Book Review-Leadership and Self-Deception

Self-Esteem is something we’re pushing into our children. Dr. Spock’s guidance to parents in the 1950s led parents to work on a child’s self-esteem to the exclusion of proper discipline. Here’s what Mihaly Csikszentmihalyi says in Finding Flow:

“Dr. Benjamin Spock, whose advice about child rearing was so immensely influential among at least two generations of parents, in the twilight of his life doubts that the stress placed earlier on training children to be unfettered individualists was such a good idea. He now feels that it is at least as essential for them to learn to work for a common good, and to appreciate religion, art, and the other ineffable aspects of life.”

However, as a society we’re often focused on self-esteem – mostly ours – but self-esteem none the less. The book Leadership and Self-Deception is written in the form of a story but is designed to teach an important lesson about our feelings, our perception of reality, and how others may not be the only ones who are wrong.

Let me seek to summarize quickly. We betray ourselves – we all do it. It’s as simple as having a thought and failing to follow up on it. The book makes a point of explaining that we can’t do everything that we might like or might be possible for every person – but rather we should seek to betray ourselves less. The problem isn’t self-betrayal itself as much as it puts you “in the box.” Inside the box you seek to justify your own self-betrayal. In order to justify your own self-betrayal you must vilify the other party and take upon yourself the position of the victim. Victims have a sense of helplessness which reduces the ability to break free.

Once we’re “in the box” we’ll distort reality and lash out and invite others to be hurt and enter their own box and thereby we collude with each other to keep ourselves in the box – and away from being open and honest with each other.

The problem is that we have delusional self-images. The book Switch pointed out “A full 25 percent of people believe they’re in the top 1 percent in their ability to get along with others.” Clearly 24% of people are wrong about the way that they see themselves – but which 24% remains a question.

So self-betrayal leads to being “in the box.” The act of being in the box leads to seeing others as the only ones having the problem. That isn’t to say that others don’t have problems – but we do too.

One important point is that when we’re in the box the pull to defend our position, to cover our self-betrayal is like the event horizon of a black hole – it’s an almost inescapable proposition. Certainly we’re not going to wiggle our way out by trying a technique or skill to manipulate the other person or to suppress our self-betrayal. We can’t cover up the self-betrayal – it will leak through and will be seen by others. Instead, we have to gain power through acknowledging and — in so much as it can be done – addressing the self-betrayal.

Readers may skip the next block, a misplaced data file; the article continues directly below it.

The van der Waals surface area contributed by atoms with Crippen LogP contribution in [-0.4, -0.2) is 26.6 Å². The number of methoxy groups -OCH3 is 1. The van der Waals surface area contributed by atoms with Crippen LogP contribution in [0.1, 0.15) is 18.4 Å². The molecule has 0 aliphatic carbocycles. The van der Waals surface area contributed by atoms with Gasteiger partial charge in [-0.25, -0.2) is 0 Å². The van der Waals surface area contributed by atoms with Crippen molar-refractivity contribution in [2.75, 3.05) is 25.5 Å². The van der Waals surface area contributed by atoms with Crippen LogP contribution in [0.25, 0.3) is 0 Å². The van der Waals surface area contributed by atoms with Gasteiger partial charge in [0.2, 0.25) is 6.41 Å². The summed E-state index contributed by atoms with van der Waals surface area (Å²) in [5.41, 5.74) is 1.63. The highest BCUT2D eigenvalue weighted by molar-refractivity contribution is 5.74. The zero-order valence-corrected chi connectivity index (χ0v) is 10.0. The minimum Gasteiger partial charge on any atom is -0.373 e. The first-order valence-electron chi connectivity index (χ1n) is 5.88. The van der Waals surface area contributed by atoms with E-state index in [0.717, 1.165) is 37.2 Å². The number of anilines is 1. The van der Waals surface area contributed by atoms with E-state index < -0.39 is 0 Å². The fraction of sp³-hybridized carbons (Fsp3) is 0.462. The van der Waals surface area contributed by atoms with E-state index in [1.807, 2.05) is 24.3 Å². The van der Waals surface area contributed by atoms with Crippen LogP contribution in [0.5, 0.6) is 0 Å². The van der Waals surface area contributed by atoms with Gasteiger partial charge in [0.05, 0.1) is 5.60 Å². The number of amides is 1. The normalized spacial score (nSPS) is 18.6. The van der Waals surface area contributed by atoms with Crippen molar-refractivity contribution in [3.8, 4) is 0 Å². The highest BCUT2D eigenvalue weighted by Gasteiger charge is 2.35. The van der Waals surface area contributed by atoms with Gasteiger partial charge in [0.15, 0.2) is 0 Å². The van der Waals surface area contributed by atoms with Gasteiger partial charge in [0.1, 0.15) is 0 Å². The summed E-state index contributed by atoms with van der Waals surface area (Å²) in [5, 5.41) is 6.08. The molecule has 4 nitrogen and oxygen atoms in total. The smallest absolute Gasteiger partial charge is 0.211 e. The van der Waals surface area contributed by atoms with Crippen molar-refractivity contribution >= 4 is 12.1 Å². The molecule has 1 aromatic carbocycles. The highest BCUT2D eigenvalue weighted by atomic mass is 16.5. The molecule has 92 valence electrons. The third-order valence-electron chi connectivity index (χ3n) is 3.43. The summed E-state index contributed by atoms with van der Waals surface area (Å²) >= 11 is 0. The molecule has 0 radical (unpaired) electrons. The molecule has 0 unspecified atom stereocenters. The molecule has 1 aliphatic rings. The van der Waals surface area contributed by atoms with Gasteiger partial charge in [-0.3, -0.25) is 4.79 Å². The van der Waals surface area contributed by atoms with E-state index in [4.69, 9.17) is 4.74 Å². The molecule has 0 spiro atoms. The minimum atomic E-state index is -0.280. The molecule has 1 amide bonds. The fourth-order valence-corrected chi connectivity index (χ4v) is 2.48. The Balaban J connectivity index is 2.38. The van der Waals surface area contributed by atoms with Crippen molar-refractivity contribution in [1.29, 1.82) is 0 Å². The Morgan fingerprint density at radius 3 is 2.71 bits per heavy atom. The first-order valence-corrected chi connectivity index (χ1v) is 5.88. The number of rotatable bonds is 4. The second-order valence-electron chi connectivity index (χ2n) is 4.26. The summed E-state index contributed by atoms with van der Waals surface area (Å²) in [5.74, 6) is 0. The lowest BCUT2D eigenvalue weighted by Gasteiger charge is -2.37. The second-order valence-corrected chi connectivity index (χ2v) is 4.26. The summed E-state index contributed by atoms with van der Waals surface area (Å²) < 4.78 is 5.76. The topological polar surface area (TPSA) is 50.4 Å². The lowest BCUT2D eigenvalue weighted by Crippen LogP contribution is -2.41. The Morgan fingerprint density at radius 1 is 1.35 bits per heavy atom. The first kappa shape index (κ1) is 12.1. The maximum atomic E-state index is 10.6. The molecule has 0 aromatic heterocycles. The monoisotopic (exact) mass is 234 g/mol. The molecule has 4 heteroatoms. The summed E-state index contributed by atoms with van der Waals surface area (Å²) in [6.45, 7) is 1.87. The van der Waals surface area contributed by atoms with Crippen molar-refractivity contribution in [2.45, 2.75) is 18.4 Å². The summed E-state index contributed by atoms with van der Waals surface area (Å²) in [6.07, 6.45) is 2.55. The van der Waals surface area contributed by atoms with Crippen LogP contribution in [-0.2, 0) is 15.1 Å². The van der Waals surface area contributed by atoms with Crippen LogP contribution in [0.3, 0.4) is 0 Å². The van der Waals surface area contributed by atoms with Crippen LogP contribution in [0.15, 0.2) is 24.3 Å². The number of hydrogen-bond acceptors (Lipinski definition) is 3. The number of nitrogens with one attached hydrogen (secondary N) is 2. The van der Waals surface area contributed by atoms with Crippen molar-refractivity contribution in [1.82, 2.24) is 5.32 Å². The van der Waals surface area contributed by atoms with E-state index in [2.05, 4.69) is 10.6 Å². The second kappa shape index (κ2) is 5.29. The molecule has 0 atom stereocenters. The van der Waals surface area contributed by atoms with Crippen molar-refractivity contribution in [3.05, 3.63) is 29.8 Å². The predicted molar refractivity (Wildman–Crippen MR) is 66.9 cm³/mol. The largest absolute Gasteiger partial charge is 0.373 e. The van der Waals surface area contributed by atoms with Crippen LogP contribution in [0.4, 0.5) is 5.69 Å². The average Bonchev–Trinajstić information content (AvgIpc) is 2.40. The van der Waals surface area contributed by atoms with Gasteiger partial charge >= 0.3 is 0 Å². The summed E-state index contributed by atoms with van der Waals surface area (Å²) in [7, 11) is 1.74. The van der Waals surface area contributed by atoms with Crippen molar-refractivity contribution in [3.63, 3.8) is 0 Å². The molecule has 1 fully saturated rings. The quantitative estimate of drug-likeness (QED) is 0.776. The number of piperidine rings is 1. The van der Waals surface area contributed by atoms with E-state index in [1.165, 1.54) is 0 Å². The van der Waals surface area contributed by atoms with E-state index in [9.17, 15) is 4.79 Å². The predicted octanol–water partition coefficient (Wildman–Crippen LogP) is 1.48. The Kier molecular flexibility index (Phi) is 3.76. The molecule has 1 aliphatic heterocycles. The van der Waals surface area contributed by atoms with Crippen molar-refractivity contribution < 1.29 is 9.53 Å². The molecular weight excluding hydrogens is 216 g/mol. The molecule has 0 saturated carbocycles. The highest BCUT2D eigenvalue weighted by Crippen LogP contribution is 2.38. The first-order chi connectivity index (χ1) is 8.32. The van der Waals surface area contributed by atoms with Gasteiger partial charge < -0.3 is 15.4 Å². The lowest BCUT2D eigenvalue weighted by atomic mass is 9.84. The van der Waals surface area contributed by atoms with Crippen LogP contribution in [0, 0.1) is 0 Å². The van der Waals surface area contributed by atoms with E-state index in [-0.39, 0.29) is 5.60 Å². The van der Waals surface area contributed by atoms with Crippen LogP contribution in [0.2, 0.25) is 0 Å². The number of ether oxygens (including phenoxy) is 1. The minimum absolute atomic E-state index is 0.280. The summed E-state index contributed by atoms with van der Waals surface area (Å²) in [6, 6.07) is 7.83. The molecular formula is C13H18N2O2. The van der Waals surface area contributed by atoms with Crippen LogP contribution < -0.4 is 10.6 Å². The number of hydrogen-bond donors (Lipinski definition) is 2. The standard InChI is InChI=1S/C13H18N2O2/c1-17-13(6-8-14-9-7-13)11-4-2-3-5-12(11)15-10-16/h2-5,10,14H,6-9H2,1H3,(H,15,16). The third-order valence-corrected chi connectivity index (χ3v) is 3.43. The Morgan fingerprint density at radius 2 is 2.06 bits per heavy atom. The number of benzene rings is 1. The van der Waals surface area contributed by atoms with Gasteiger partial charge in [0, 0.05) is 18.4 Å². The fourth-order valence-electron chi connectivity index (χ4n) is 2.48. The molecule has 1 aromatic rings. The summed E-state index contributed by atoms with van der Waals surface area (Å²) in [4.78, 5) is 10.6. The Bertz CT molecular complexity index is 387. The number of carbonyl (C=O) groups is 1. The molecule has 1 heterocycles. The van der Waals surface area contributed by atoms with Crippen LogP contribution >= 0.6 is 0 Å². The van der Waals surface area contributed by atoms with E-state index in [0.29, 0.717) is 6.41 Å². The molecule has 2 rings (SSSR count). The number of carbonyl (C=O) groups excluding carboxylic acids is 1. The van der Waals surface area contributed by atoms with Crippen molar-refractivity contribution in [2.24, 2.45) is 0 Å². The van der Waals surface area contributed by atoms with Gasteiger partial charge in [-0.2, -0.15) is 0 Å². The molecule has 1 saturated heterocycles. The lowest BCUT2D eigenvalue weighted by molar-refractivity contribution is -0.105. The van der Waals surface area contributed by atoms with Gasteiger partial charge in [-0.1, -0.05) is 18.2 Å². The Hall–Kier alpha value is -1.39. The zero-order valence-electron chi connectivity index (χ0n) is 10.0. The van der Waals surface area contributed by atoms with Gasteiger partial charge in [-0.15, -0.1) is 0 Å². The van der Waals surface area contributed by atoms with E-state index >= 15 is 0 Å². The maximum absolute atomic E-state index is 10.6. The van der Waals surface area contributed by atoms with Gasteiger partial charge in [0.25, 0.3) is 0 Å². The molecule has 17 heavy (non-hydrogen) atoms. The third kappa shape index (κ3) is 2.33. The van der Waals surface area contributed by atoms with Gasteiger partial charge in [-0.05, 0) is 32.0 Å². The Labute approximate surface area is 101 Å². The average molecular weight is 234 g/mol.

The solution to getting out of the box is to be open and honest with one another, to acknowledge that no matter what the flaws in the other person we have our own role in the drama that’s unfolding between us.

Leadership and Self-Deception is an easy read, is deceptively simple and deliciously subtle. It’s worth picking it up and reading it. I’ll close with two direct pulls from the book, a summary of Self-Betrayal and What Doesn’t Work “in the box”

Self-Betrayal

  • An act contrary to what I feel I should do for another is called an act of “self-betrayal.”
  • When I betray myself, I begin to see the world in a way that justifies my self-betrayal.
  • When I see the world in a self-justifying way, my view of reality becomes distorted.
  • So—when I betray myself, I enter the box.
  • Over time, certain boxes become characteristic of me, and I carry them with me.
  • By being in the box, I provoke others to be in the box.
  • In the box, we invite mutual mistreatment and obtain mutual justification. We collude in giving each other reason to stay in the box.

What Doesn’t Work “in the box”

  • Trying to change others
  • Doing my best to “cope” with others
  • Leaving
  • Communicating
  • Implementing new skills or techniques
  • Changing my behavior